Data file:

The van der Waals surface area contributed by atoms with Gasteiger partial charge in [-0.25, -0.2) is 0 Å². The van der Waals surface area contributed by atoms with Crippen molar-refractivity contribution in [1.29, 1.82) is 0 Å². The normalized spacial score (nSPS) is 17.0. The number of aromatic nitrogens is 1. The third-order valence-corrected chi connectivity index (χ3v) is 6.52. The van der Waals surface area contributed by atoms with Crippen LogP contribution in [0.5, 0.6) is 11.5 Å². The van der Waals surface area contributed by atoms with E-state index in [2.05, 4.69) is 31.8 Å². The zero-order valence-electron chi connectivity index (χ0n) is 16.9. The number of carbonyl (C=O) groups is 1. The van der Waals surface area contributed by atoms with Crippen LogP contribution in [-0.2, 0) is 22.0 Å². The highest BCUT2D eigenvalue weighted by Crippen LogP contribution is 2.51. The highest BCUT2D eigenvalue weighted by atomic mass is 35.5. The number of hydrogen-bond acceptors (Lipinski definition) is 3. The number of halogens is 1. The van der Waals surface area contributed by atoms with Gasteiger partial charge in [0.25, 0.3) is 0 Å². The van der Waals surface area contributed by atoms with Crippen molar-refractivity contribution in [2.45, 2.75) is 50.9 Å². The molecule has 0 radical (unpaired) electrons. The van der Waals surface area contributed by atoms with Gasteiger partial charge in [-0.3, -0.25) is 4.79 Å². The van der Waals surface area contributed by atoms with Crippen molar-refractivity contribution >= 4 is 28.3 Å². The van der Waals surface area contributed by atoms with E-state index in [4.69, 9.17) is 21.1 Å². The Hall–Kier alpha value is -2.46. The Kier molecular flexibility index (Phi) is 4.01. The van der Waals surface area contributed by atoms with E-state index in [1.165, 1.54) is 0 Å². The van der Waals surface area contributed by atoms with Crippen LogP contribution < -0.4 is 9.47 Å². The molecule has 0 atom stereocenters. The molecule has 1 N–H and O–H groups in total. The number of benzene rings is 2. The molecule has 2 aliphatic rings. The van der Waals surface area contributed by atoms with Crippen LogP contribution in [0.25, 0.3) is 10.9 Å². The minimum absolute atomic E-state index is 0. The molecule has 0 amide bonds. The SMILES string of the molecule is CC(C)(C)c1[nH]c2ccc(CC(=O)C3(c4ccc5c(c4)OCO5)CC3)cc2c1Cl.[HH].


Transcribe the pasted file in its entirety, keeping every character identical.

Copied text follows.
The van der Waals surface area contributed by atoms with Gasteiger partial charge in [-0.25, -0.2) is 0 Å². The van der Waals surface area contributed by atoms with Crippen molar-refractivity contribution in [1.29, 1.82) is 0 Å². The normalized spacial score (nSPS) is 17.0. The number of aromatic nitrogens is 1. The third-order valence-corrected chi connectivity index (χ3v) is 6.52. The van der Waals surface area contributed by atoms with Crippen LogP contribution in [0.5, 0.6) is 11.5 Å². The van der Waals surface area contributed by atoms with E-state index in [2.05, 4.69) is 31.8 Å². The zero-order valence-electron chi connectivity index (χ0n) is 16.9. The number of carbonyl (C=O) groups is 1. The van der Waals surface area contributed by atoms with Crippen LogP contribution in [-0.2, 0) is 22.0 Å². The highest BCUT2D eigenvalue weighted by Crippen LogP contribution is 2.51. The highest BCUT2D eigenvalue weighted by atomic mass is 35.5. The number of hydrogen-bond acceptors (Lipinski definition) is 3. The number of halogens is 1. The van der Waals surface area contributed by atoms with Gasteiger partial charge in [0.25, 0.3) is 0 Å². The van der Waals surface area contributed by atoms with Crippen molar-refractivity contribution in [2.45, 2.75) is 50.9 Å². The molecule has 0 radical (unpaired) electrons. The van der Waals surface area contributed by atoms with Gasteiger partial charge in [-0.3, -0.25) is 4.79 Å². The van der Waals surface area contributed by atoms with Crippen molar-refractivity contribution >= 4 is 28.3 Å². The van der Waals surface area contributed by atoms with E-state index in [4.69, 9.17) is 21.1 Å². The Hall–Kier alpha value is -2.46. The Kier molecular flexibility index (Phi) is 4.01. The van der Waals surface area contributed by atoms with E-state index in [1.165, 1.54) is 0 Å². The van der Waals surface area contributed by atoms with Crippen LogP contribution < -0.4 is 9.47 Å². The molecule has 0 atom stereocenters. The molecule has 1 N–H and O–H groups in total. The number of benzene rings is 2. The molecule has 2 aliphatic rings. The van der Waals surface area contributed by atoms with Crippen LogP contribution in [0.25, 0.3) is 10.9 Å². The minimum absolute atomic E-state index is 0. The molecule has 0 amide bonds. The SMILES string of the molecule is CC(C)(C)c1[nH]c2ccc(CC(=O)C3(c4ccc5c(c4)OCO5)CC3)cc2c1Cl.[HH].